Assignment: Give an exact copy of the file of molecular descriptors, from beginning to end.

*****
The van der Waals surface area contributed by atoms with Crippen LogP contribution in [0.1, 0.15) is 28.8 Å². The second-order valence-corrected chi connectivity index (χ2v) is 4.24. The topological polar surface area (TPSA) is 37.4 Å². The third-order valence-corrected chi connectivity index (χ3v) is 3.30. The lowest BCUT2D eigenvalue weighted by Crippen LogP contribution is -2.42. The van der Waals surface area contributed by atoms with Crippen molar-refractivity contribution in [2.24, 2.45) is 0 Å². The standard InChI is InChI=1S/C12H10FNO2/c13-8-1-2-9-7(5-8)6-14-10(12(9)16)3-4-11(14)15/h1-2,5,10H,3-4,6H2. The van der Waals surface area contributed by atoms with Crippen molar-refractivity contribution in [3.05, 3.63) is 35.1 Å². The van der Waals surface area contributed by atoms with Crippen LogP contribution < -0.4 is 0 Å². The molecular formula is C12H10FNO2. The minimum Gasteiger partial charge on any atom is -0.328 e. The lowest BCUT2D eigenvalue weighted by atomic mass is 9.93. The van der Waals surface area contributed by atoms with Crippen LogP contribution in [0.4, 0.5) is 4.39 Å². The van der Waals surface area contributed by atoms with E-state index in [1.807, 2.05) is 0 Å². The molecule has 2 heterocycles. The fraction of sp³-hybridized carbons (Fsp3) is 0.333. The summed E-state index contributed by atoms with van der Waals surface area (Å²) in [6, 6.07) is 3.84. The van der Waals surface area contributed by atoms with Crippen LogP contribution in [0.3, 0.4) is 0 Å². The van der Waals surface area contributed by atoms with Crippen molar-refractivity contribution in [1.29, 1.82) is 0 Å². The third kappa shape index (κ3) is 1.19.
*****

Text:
The van der Waals surface area contributed by atoms with Crippen LogP contribution in [0.1, 0.15) is 28.8 Å². The second-order valence-corrected chi connectivity index (χ2v) is 4.24. The topological polar surface area (TPSA) is 37.4 Å². The third-order valence-corrected chi connectivity index (χ3v) is 3.30. The lowest BCUT2D eigenvalue weighted by Crippen LogP contribution is -2.42. The van der Waals surface area contributed by atoms with Crippen molar-refractivity contribution in [2.24, 2.45) is 0 Å². The standard InChI is InChI=1S/C12H10FNO2/c13-8-1-2-9-7(5-8)6-14-10(12(9)16)3-4-11(14)15/h1-2,5,10H,3-4,6H2. The van der Waals surface area contributed by atoms with Crippen molar-refractivity contribution in [3.05, 3.63) is 35.1 Å². The van der Waals surface area contributed by atoms with Crippen LogP contribution < -0.4 is 0 Å². The molecular formula is C12H10FNO2. The minimum Gasteiger partial charge on any atom is -0.328 e. The lowest BCUT2D eigenvalue weighted by atomic mass is 9.93. The van der Waals surface area contributed by atoms with Crippen LogP contribution in [0.4, 0.5) is 4.39 Å². The van der Waals surface area contributed by atoms with E-state index in [1.807, 2.05) is 0 Å². The molecule has 2 heterocycles. The fraction of sp³-hybridized carbons (Fsp3) is 0.333. The summed E-state index contributed by atoms with van der Waals surface area (Å²) in [6, 6.07) is 3.84. The van der Waals surface area contributed by atoms with Crippen LogP contribution in [0.3, 0.4) is 0 Å². The van der Waals surface area contributed by atoms with Crippen molar-refractivity contribution in [1.29, 1.82) is 0 Å². The third kappa shape index (κ3) is 1.19.